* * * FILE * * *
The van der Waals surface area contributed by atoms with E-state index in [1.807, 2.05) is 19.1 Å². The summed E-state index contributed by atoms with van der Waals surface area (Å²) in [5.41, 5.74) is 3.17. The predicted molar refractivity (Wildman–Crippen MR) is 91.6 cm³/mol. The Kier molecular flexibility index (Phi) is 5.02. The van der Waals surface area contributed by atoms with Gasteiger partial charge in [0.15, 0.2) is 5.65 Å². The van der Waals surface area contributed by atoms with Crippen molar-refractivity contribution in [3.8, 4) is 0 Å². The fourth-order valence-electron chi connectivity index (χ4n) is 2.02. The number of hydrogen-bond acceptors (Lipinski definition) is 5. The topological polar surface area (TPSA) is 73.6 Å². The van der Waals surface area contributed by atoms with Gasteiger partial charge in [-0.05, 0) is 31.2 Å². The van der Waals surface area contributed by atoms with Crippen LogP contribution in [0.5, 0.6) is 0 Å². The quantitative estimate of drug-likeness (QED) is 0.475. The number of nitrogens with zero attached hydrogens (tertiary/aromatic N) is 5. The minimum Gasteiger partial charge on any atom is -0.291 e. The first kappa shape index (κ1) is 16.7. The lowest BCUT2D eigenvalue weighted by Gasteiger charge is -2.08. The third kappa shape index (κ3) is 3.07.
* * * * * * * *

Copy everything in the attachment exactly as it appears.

The van der Waals surface area contributed by atoms with E-state index in [1.807, 2.05) is 19.1 Å². The summed E-state index contributed by atoms with van der Waals surface area (Å²) in [5.41, 5.74) is 3.17. The predicted molar refractivity (Wildman–Crippen MR) is 91.6 cm³/mol. The Kier molecular flexibility index (Phi) is 5.02. The van der Waals surface area contributed by atoms with Gasteiger partial charge in [0.15, 0.2) is 5.65 Å². The van der Waals surface area contributed by atoms with Crippen molar-refractivity contribution in [3.8, 4) is 0 Å². The fourth-order valence-electron chi connectivity index (χ4n) is 2.02. The number of hydrogen-bond acceptors (Lipinski definition) is 5. The topological polar surface area (TPSA) is 73.6 Å². The van der Waals surface area contributed by atoms with Gasteiger partial charge in [-0.05, 0) is 31.2 Å². The van der Waals surface area contributed by atoms with Crippen LogP contribution in [0.5, 0.6) is 0 Å². The quantitative estimate of drug-likeness (QED) is 0.475. The number of nitrogens with zero attached hydrogens (tertiary/aromatic N) is 5. The minimum Gasteiger partial charge on any atom is -0.291 e. The first kappa shape index (κ1) is 16.7. The lowest BCUT2D eigenvalue weighted by Gasteiger charge is -2.08. The third kappa shape index (κ3) is 3.07.